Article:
TENNIS: Brave Christos back in the swing after surgery

Pic of Christos Liaskos (double lung transplant guy) with Jonny Marray
Pic of Christos Liaskos (double lung transplant guy) with Jonny Marray
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HE’S an inspiration to tennis players and, indeed, sports people everywhere - and it’s not a reference to Wimbledon champion Jonny Marray this time!

Step forward Christos Liaskos, tennis player and coach and now back on a tennis court just months after a double lung transplant.

Brave Christos continues his remarkable comeback towards sporting normality by competing in the Sheffield and District Tennis Championships this week and says he feels ‘amazing’ now and is just delighted to be back playing and coaching the sport he loves.

The 23-year-old, who turns 24 next week, was born with cystic fibrosis.

“It’s a condition that gets gradually worse and you either have a transplant or you don’t,” said Christos who lives at Ecclesall and is a tennis coach at Grove Tennis Club.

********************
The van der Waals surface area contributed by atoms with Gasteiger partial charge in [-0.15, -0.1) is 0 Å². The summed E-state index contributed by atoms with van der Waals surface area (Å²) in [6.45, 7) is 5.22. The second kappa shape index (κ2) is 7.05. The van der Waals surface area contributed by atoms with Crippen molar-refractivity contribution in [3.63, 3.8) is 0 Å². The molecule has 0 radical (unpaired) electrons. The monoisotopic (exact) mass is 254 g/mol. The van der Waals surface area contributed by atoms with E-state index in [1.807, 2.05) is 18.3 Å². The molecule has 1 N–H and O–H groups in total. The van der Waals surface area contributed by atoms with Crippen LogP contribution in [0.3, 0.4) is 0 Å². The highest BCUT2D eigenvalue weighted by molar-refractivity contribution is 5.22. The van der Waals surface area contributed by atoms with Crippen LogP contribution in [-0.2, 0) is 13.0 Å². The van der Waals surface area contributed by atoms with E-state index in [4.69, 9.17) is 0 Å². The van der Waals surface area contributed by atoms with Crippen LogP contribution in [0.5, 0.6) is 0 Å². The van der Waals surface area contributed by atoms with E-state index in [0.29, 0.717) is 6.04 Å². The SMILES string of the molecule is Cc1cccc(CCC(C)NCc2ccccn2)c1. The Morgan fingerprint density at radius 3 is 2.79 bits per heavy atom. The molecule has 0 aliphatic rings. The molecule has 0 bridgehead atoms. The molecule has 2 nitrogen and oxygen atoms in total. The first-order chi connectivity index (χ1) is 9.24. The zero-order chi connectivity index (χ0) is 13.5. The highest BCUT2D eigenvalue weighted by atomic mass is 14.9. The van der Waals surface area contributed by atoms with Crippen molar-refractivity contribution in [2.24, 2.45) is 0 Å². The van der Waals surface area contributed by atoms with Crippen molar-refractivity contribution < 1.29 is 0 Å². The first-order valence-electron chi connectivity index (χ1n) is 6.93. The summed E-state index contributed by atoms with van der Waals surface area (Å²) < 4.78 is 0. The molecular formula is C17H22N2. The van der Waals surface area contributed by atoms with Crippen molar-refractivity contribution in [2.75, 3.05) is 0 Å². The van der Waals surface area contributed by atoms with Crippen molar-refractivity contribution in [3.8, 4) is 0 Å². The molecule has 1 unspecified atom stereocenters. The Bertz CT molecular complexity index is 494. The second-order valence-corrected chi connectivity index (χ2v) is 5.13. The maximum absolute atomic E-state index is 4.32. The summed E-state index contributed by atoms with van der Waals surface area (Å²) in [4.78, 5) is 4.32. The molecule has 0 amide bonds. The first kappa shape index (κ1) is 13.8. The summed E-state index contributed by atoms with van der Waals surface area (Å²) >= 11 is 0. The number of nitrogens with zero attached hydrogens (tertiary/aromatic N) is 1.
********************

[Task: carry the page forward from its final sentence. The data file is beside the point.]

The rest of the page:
“It was getting worse and I was down to 25 per cent capacity in my lungs and I decided I’d have a transplant.

“When you have this (condition) you have to try and keep as fit as you can, they say exercise is the best medicine, so I was playing tennis and trying to keep as fit as possible.”

However, he eventually became too ill and had to stop his tennis for two years.

After a 15 month wait, he was admitted to Cambridge’s Papworth Hospital at the end of December and underwent an 8 hour operation to replace both lungs. He later had further surgery over four hours after a problem arose.

“I was never worried,” he said. “The after-care was brilliant and they had me on an exercise bike two days later.”

He rebuilt his fitness and was delighted when, three months after his major surgery, he was back on a tennis court. I’m still getting worn out but I’m much better than I was before,” he said.

This week he is among the competitors at the city’s tennis tournament for its leading clubs and, on Sunday, had a challenging day when he played five sets of singles.

“I was able to run around ok but I did feel it afterwards although it was my legs as much as anything,” he chuckled.

Although he has been knocked out of the men’s singles, he has reached the semi-finals of the Singles Handicap event.

“It’s helped give me a whole new outlook and I’m feeling better all the time,” he said. n See P2 for for transplant list story.